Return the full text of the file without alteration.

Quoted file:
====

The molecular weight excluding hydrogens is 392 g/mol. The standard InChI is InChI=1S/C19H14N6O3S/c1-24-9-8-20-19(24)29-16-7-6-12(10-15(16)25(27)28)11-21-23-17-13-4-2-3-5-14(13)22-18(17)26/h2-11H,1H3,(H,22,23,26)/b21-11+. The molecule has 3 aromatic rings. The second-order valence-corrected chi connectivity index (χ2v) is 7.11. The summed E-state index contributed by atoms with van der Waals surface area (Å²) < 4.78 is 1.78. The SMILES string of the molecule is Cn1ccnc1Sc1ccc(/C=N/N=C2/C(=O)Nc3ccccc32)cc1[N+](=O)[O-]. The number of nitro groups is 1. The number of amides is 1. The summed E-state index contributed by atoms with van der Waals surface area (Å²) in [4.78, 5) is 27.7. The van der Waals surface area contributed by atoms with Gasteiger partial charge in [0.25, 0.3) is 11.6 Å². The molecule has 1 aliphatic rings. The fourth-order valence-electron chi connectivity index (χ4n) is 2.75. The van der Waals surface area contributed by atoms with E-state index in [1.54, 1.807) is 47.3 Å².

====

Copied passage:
The molecular weight excluding hydrogens is 392 g/mol. The standard InChI is InChI=1S/C19H14N6O3S/c1-24-9-8-20-19(24)29-16-7-6-12(10-15(16)25(27)28)11-21-23-17-13-4-2-3-5-14(13)22-18(17)26/h2-11H,1H3,(H,22,23,26)/b21-11+. The molecule has 3 aromatic rings. The second-order valence-corrected chi connectivity index (χ2v) is 7.11. The summed E-state index contributed by atoms with van der Waals surface area (Å²) < 4.78 is 1.78. The SMILES string of the molecule is Cn1ccnc1Sc1ccc(/C=N/N=C2/C(=O)Nc3ccccc32)cc1[N+](=O)[O-]. The number of nitro groups is 1. The number of amides is 1. The summed E-state index contributed by atoms with van der Waals surface area (Å²) in [4.78, 5) is 27.7. The van der Waals surface area contributed by atoms with Gasteiger partial charge in [0.25, 0.3) is 11.6 Å². The molecule has 1 aliphatic rings. The fourth-order valence-electron chi connectivity index (χ4n) is 2.75. The van der Waals surface area contributed by atoms with E-state index in [1.54, 1.807) is 47.3 Å².